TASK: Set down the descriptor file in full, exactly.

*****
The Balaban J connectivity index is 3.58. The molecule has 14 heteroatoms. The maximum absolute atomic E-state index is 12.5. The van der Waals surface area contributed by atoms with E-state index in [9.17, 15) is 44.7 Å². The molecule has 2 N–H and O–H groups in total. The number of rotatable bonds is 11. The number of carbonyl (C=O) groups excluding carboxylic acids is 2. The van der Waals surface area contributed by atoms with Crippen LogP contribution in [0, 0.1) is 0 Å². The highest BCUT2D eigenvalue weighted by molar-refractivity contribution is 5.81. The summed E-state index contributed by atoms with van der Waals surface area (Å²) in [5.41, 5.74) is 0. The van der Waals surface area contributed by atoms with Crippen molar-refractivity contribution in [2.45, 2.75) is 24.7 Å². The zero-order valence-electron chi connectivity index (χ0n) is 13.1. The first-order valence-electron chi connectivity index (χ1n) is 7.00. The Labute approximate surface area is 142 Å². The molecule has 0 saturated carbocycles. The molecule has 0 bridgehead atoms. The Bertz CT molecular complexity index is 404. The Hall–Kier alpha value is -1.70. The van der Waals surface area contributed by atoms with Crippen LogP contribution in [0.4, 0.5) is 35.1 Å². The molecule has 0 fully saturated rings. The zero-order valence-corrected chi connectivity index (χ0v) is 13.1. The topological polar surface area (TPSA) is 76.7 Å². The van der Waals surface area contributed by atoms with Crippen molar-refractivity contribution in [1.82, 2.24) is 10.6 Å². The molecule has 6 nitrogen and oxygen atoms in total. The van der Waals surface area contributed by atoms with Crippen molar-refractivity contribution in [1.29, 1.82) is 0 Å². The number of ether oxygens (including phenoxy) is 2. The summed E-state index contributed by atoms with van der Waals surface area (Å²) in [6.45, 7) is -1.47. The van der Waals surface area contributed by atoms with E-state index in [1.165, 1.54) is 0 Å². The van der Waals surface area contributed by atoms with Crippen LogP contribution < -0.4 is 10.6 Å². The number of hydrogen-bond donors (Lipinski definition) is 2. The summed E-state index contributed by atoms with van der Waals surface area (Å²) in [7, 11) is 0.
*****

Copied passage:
The Balaban J connectivity index is 3.58. The molecule has 14 heteroatoms. The maximum absolute atomic E-state index is 12.5. The van der Waals surface area contributed by atoms with E-state index in [9.17, 15) is 44.7 Å². The molecule has 2 N–H and O–H groups in total. The number of rotatable bonds is 11. The number of carbonyl (C=O) groups excluding carboxylic acids is 2. The van der Waals surface area contributed by atoms with Crippen LogP contribution in [0, 0.1) is 0 Å². The highest BCUT2D eigenvalue weighted by molar-refractivity contribution is 5.81. The summed E-state index contributed by atoms with van der Waals surface area (Å²) in [5.41, 5.74) is 0. The van der Waals surface area contributed by atoms with Crippen molar-refractivity contribution in [2.45, 2.75) is 24.7 Å². The zero-order valence-electron chi connectivity index (χ0n) is 13.1. The first-order valence-electron chi connectivity index (χ1n) is 7.00. The Labute approximate surface area is 142 Å². The molecule has 0 saturated carbocycles. The molecule has 0 bridgehead atoms. The Bertz CT molecular complexity index is 404. The Hall–Kier alpha value is -1.70. The van der Waals surface area contributed by atoms with Crippen LogP contribution in [0.4, 0.5) is 35.1 Å². The molecule has 0 fully saturated rings. The zero-order valence-corrected chi connectivity index (χ0v) is 13.1. The topological polar surface area (TPSA) is 76.7 Å². The van der Waals surface area contributed by atoms with Crippen molar-refractivity contribution in [1.82, 2.24) is 10.6 Å². The molecule has 6 nitrogen and oxygen atoms in total. The van der Waals surface area contributed by atoms with Crippen molar-refractivity contribution in [1.29, 1.82) is 0 Å². The number of ether oxygens (including phenoxy) is 2. The summed E-state index contributed by atoms with van der Waals surface area (Å²) in [6.45, 7) is -1.47. The van der Waals surface area contributed by atoms with E-state index in [1.165, 1.54) is 0 Å². The van der Waals surface area contributed by atoms with Crippen LogP contribution < -0.4 is 10.6 Å². The number of hydrogen-bond donors (Lipinski definition) is 2. The summed E-state index contributed by atoms with van der Waals surface area (Å²) in [7, 11) is 0.